Derk Willem had written to Harmen Jan about the death of Derk Willem’s wife, Janna Berendina Weerkamp. Harmen Jan consoles his older brother, saying that he knows from experience how hard it is to lose one’s wife. He also consoles his mother and cousins.
Harmen Jan te Selle thanks his mother, Dela ten Damme te Selle, age 76 years, for visiting her three sons in Nebraska. Interestingly, Harmen Jan also wrote extensively about the history and development of the United States.
Gerrit Jan te Selle warns his older brother Derk Willem te Selle about an unscrupulous neighbor in Nebraska, Willem Lefferdink. Lefferdink is making a trip to the Netherlands to recruit people to come to Nebraska. Gerrit Jan does not want Derk’s sons to be unwisely persuaded to come to America without first getting advice from Derk’s brothers, G.J., H.J., and J.H. te Selle in America.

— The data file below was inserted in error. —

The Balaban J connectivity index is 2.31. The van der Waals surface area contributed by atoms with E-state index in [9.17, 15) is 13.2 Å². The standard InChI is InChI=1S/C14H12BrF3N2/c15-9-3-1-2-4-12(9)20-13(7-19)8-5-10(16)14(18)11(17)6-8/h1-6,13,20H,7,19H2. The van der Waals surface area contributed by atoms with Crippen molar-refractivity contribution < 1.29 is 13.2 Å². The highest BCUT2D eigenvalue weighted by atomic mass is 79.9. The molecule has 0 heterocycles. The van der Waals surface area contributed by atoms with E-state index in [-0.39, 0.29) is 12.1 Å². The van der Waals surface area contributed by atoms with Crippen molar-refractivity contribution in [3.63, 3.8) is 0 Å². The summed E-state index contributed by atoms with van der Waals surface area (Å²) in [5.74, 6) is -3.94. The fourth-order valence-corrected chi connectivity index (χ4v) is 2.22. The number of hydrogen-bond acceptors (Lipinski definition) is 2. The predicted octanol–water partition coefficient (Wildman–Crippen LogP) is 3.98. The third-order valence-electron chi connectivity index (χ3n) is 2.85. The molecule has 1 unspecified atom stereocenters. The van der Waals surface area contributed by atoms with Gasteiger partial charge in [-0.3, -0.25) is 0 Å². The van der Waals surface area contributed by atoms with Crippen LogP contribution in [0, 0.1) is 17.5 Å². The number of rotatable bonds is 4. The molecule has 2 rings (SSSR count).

In very religious language Gerrit Jan te Selle congratulates his mother, Dela ten Damme te Selle, on her birthday. He hopes that his mother has completely entrusted herself to Jesus.
Harmen Jan te Selle reports that most everyone is healthy, except for several kids that have whooping cough. The winter has been mild so far. Prices have risen because of low agricultural yields. HJ reads three newspapers and is a writer for one of them. HJ’s first mother-in-law recently died at age 60. HJ sends the Lord’s blessing to his mother and brother.
Harmen Jan te Selle thinks that recent letters between him and his mother have crossed in the mail. He encourages her to write again soon. Most everyone is in good health, except many of the children still have whooping cough. They had an early snowfall. Some farmers who sowed wheat early got surprised! Some banks have recently failed, but HJ doesn’t know why. HJ wants to know if his mother is receiving the newspapers that he is sending to her.